Silly Word Vocabulary
Have you ever wondered what a really crazy-looking word meant? I sure have! In fact, I do all the time. Of course, the right thing to do when you encounter a word you don’t know is to whip out the dictionary, but before you get the good ol’ standard definition of that difficult word, why not have a little fun first?
Today’s Funny Books Fiesta challenge is Silly Word Vocabulary! When you read a word you don’t know in your book . . . make up a definition. That’s right! Just make one up, the weirder the better. How does it change the sentence you’re reading?
I’m reading The Hypnotists by Gordon Korman (If you haven’t read it yet, you totally should!)–and I see a few words that I used to struggle with all the time. For example, brashness. Here is the original sentence that Gordon Korman wrote:
The door of the lounge was flung open, and Wilson burst into the room with his customary brashness.
Brashness really means energetic-ness or boldness, but if I were to make up my own silly definition, I’d say it means “having an extremely long, bushy tail.” Here is my new, silly sentence:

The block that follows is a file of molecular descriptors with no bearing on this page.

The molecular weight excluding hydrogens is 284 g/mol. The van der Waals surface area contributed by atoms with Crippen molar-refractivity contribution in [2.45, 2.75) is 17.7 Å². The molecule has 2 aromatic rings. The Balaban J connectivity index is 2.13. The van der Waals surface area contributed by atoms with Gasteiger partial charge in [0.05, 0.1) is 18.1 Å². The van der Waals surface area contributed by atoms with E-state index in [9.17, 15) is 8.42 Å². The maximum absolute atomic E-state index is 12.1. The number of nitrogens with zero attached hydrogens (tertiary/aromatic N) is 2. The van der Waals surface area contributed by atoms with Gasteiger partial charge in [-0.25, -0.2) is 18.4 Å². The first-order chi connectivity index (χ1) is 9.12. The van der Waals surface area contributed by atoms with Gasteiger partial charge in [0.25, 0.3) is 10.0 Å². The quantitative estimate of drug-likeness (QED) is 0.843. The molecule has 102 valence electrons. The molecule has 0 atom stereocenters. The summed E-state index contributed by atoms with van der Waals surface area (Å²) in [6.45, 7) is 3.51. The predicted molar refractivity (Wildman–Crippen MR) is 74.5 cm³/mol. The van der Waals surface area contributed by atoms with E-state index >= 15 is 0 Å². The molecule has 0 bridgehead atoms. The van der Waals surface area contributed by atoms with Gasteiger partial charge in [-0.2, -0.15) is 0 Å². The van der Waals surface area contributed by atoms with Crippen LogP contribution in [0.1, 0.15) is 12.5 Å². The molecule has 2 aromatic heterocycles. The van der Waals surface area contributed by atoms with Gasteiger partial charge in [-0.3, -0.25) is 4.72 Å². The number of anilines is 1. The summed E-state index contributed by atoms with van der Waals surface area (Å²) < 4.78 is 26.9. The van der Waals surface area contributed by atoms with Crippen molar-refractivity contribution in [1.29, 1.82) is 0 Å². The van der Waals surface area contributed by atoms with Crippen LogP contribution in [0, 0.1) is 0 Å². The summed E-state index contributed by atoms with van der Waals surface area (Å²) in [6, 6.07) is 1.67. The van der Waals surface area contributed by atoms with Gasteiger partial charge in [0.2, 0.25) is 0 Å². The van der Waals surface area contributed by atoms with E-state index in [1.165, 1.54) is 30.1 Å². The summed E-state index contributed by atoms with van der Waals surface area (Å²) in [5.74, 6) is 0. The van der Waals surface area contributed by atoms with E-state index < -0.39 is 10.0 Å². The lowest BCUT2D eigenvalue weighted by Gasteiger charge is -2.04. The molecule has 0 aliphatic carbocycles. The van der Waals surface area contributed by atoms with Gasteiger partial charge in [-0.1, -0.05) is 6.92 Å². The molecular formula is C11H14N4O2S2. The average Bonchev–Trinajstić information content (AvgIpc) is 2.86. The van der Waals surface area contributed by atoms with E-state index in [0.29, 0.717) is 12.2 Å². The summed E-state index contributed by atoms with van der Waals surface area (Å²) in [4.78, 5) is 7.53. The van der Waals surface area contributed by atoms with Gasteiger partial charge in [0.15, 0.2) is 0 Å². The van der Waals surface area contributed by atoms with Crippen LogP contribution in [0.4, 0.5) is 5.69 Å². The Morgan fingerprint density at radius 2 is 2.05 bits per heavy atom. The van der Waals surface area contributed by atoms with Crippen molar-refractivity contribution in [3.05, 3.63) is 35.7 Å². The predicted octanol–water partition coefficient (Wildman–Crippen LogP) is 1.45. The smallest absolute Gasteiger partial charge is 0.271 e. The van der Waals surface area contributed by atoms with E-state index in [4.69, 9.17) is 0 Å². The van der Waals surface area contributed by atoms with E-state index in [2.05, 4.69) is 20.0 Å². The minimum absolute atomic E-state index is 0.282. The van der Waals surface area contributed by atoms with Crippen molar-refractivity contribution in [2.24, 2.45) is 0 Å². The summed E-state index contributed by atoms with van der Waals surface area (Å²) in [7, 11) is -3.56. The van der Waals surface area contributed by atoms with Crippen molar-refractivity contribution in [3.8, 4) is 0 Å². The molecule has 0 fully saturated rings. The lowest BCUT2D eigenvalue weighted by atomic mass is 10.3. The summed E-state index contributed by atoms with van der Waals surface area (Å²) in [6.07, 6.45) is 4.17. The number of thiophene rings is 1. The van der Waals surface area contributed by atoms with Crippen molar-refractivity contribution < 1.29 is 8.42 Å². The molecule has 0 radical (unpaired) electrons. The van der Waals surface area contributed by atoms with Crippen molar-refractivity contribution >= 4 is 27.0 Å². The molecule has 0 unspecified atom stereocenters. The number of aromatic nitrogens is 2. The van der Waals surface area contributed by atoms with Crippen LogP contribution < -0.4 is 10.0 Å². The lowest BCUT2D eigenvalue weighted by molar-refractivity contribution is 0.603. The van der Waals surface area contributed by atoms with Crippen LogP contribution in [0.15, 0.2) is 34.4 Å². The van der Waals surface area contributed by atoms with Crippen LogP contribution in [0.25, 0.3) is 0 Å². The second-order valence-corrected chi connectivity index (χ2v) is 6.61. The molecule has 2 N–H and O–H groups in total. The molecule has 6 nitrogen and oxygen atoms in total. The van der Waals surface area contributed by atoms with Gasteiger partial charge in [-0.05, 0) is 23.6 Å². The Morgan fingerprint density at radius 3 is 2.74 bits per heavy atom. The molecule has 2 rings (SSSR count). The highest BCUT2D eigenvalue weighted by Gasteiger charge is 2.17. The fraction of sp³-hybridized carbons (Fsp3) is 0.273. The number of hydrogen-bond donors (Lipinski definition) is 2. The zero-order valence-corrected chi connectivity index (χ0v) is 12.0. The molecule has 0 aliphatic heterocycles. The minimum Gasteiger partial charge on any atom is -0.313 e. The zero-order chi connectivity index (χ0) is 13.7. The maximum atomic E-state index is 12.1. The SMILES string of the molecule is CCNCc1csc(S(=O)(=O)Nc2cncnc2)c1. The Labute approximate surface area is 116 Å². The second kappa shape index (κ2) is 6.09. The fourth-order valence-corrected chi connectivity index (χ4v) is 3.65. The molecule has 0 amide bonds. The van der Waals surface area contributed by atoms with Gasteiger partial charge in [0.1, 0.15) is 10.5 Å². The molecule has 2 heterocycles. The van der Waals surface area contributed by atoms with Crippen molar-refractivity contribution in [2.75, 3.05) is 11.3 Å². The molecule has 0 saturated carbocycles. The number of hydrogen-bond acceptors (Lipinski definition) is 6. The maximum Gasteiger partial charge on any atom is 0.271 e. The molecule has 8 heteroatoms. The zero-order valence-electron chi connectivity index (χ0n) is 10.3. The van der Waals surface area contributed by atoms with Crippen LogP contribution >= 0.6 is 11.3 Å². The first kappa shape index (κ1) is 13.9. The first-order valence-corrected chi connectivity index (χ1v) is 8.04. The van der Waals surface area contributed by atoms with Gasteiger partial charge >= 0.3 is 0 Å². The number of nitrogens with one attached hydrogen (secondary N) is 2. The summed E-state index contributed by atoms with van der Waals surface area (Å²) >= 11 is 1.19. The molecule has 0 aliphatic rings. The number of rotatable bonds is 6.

The door of the lounge was flung open, and Wilson burst into the room with his customary extremely long, bushy tail.
This definition of brashness gives the sentence a seriously silly new meaning!
Are you that super-smart kid that knows all the words in the book you’re reading? Fear not, you can still have fun. Simply give a word you already know a new meaning. Example? Coincidence. My new definition? “A statue made of old coins, made in an ancient mine by elves who only wear the color blue.”
Pick a word, any word! Be bold. Share your new, silly definition in the Comments below. Can’t wait to see how creative and gloriously goofy we can get!
Come back next week for another Funny Books Fiesta book challenge. And don’t forget the LIVE Readathon on June 30! You’re coming, right? See ya later,
— En-Szu, STACKS Staffer